After an operation on his spine, Richard suffered from balance and walking difficulties. He fell frequently and there were times when just getting up from a seated position was awkward. Feeling embarrassed and ashamed at the way he appeared to others, he began to withdraw socially. Following Energy Therapy to treat his negative feelings regarding his condition, Richard no longer felt ashamed or embarrassed and was able to connect comfortably and confidently with other people who then responded warmly to him.

Psycho-Spiritual Therapy

Psycho-Spiritual Therapy assumes that a person has within them the wisdom to heal and grow. Accessing that inner wisdom and universal power helps them become their best self, the self they were meant to be. This therapy integrates the mysteries of the heart, mind, and soul, and explores how thoughts, feelings, and beliefs affect emotional and spiritual well-being.

Clients are guided to focus inward to experience their core self, to listen to their souls and to find their personal truth. They are encouraged to explore what will make life fulfilling and give it meaning. Some of the techniques used include visualization, inner focusing, accessing higher wisdom, and meditation.

Marge said she was experiencing a crisis of the soul. Her father had recently passed away and she became fearful of dying. She felt cut off from her religion and obsessed over what happened after death. Through Psycho-Spiritual Therapy, Marge was able to focus on her inner wisdom. She understood how she became disconnected from her faith, overcame her fears, and found inner peace, despite ambiguity about the future.

Imago Relationship Therapy

Imago Relationship Therapy assumes that developmental wounds in childhood affect how a person connects in relationships. It was originated by Harville Hendricks, who wrote about how frustrations originate from unmet childhood needs, and how people unknowingly try to resolve them with coping methods learned in childhood, ways that are not always beneficial in the present.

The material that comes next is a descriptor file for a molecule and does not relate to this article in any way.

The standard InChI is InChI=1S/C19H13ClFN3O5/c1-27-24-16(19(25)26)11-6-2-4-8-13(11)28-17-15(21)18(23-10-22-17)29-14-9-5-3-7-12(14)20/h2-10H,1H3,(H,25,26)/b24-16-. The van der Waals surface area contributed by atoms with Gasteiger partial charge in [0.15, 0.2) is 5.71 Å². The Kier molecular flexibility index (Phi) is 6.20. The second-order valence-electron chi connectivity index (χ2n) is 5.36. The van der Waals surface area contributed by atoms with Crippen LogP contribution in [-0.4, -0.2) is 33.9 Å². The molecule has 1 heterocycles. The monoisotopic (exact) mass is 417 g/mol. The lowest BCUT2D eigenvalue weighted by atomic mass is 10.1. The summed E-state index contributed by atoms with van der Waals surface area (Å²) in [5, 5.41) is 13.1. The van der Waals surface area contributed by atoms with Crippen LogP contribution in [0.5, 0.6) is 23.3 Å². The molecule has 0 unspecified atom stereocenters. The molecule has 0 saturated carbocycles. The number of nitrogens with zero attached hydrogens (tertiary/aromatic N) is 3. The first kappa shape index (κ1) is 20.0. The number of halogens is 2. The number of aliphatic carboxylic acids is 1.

Imago Relationship Therapy teaches effective communication skills that enable clients to dialogue empathically and effectively with their partners, increase compassion for each other, let go of self-defeating behaviors, and learn new ways to meet each other’s needs. Clients work to heal past wounds that impact their present-day relationships. The therapy setting presents a safe place to practice new skills in communicating directly with a partner with the therapist’s guidance.

When Judy and Milt began therapy, they were each focused on what the other was doing wrong to cause friction in their relationship. Judy said she didn’t feel heard or responded to by Milt. Milt said he didn’t feel safe or loved by Judy. Their tolerance for each other was low and they were discouraged about hopes for their marriage. Through Imago Therapy, they came to realize that Milt learned to cope with his mother’s erratic and screaming behavior by tuning her out and he transferred that way of coping to dealing with Judy. Milt was encouraged to try other ways to cope as Judy learned to be less critical and make the relationship a safer place for Milt to express himself. Judy came from a critical family that openly expressed themselves. Her fear of seeming weak led her to be overbearing and afraid to be wrong. They learned how to dialogue together in an empathic, safe manner and to focus on what they valued in the other person. They completed therapy feeling very close and warm toward each other.

Note: Names have been changed to protect clients’ confidentiality.